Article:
Wayne Marrs and Tom Jackson took a convincing win in Round 2 of the British Endurance Championship, their Rob Boston Racing Mercedes AMG GT3 finishing a lap ahead of lone-driver Jonny MacGregor’s MacG Racing Taranis in the two-hour race. But behind this headline is a story to be told.
Wayne Marrs, in the pole-sitting Mercedes went into the lead as the lights went out at the rolling start, and Kevin Clarke’s BMW Z4 slotted into second ahead of Gleb Stepanovs in the Aston Martin Vulcan, while Jonny MacGregor had a spin in the Taranis, which dropped him to the back of the field, with some work to do. The leading pair pulled out a massive gap to the rest of the field, which was headed by Ollie Turner’s Team Hard Porsche 911, with Clarke continually on Marrs’ tail, but nine laps in, they hit traffic through Old Hall, and Clarke seized the moment – there was the hint of a sideswipe kiss as the BMW got a better run down the Avenue, and then began to pull away. Meanwhile, Turner maintained a respectable distance ahead of Carl Cavers’ Cayman, Stepanovs’ Vulcan, Chris Goddard’s Ferrari, and a close-packed cluster featuring Dave Benett’s Porsche, Will Foster in the rejuvenated CTR-Alfatune SEAT, and the Team Hard Ginetta G55s of Ray Harris and Josh Hislop. Cutting through too, were MacGregor’s Taranis, and from the pit lane, Angus Fender’s Viper, both using old-school American cubic inches, and of course, no small amount of skill.
With the pit window open, first in was Peter Montague, handing the T7 Aston Martin over to consummate pro Stuart Hall. Dave Benett brought the Bespoke Defenders Porsche in a few laps later, handing over to Marcus Fothergill to take the middle stint of their three-hander, while Ollie Turner also vacated his comfortable third place, though 40 seconds behind the leaders, being relieved by Callum Jenkins in the Team Hard Porsche. Not so Wayne Marrs, though – he was still in touch with Clarke’s BMW, and was getting his money’s worth of track time, leaving it until lap 31 to take the first stop, and handing over to Tom Jackson. Leader Clarke left it just a little later, Ryan Lindsay taking over and emerging from the pitlane just ahead of the Mercedes, which was back in front while Lindsay got up to speed. Not for long, though – the Z4 slowed, and pitted, a drive shaft failure signifying the end of a sensational performance. Jonny MacGregor consolidated his run from the back of the field by taking the lead for just one lap before pitting the Taranis, but the BMW’S failure wasn’t the only issue on that same fateful lap; Alex Day’s SEAT, the erstwhile TCR class leader in Will Foster’s hands, had come to a halt out on the circuit, also with a broken driveshaft, and Steve Tomkins, in the Vulcan started by Stepanovs, had a self-admitted lapse of skill and pitted, after a visit to the tyre wall, for some cosmetic adjustments to the bodywork; they would finish down the order, 12th overall, but still on the bottom step of the Class A podium. Adjustments were also required to the tyre wall, leading to the deployment of the Safety Car, which was an opportune moment to recover the Foster/Day TCR machine back to the pits for repairs. Once the field went green again, Jackson had a clear track ahead of him, and whilst he still had a good lead over the Taranis after the second round of pit stops, never let up, even punching in the fastest lap of the race a few laps before the flag fell, and finishing a lap ahead of MacGregor, who’s superb lone drive earned the Sunoco Driver of the Day award.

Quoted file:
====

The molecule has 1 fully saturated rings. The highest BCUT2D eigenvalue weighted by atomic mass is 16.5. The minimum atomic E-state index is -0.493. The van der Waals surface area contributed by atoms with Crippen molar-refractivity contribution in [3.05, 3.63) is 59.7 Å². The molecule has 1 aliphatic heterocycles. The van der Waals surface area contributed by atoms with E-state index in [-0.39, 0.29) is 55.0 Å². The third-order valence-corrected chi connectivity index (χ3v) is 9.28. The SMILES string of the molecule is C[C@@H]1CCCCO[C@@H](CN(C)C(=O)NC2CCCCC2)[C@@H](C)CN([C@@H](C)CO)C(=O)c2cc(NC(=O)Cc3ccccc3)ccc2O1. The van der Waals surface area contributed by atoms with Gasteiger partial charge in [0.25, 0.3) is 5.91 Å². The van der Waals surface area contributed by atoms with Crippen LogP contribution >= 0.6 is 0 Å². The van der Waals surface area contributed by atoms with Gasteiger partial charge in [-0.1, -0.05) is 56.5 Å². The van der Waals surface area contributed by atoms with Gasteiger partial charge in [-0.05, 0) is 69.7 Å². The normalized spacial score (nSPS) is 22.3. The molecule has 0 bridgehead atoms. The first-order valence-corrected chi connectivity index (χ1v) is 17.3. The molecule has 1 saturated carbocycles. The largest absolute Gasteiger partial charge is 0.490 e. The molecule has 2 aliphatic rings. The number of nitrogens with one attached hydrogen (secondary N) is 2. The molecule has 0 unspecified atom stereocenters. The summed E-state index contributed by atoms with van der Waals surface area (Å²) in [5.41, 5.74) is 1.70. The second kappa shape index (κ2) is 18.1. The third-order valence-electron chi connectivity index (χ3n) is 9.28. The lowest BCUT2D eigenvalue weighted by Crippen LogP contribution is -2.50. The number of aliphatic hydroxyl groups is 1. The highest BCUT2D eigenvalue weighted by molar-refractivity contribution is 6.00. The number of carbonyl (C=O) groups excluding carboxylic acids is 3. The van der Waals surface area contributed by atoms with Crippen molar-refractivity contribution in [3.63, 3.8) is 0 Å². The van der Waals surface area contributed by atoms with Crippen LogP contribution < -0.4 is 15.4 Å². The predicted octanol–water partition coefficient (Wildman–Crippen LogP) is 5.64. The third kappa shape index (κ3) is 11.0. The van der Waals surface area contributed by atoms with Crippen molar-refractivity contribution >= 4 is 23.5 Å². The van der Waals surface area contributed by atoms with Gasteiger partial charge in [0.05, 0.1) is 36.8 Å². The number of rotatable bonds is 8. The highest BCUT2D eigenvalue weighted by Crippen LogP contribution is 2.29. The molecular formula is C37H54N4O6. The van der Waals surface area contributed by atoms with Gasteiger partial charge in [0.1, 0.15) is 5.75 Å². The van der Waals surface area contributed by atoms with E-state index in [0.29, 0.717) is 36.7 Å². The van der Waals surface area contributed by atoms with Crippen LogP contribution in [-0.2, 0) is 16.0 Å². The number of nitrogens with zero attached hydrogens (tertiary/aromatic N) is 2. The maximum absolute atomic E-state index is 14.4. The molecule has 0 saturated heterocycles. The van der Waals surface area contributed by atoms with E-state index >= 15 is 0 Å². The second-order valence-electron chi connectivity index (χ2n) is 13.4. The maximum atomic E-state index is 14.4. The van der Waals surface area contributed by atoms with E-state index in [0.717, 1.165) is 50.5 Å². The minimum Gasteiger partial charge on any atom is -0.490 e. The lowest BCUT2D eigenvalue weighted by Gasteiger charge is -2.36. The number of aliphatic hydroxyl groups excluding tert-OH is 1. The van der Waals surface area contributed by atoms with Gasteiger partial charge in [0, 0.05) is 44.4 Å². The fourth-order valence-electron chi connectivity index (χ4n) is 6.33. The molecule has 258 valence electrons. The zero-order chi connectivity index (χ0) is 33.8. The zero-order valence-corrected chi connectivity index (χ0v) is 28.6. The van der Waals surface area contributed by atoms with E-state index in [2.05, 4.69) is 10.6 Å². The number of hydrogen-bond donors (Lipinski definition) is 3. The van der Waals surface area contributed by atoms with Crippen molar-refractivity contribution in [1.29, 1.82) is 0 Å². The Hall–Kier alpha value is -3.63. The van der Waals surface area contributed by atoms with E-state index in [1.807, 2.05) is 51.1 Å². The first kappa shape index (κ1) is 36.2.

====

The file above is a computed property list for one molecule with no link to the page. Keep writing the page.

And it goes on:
Words – Steve Wood
Photographs – Stevie Borwik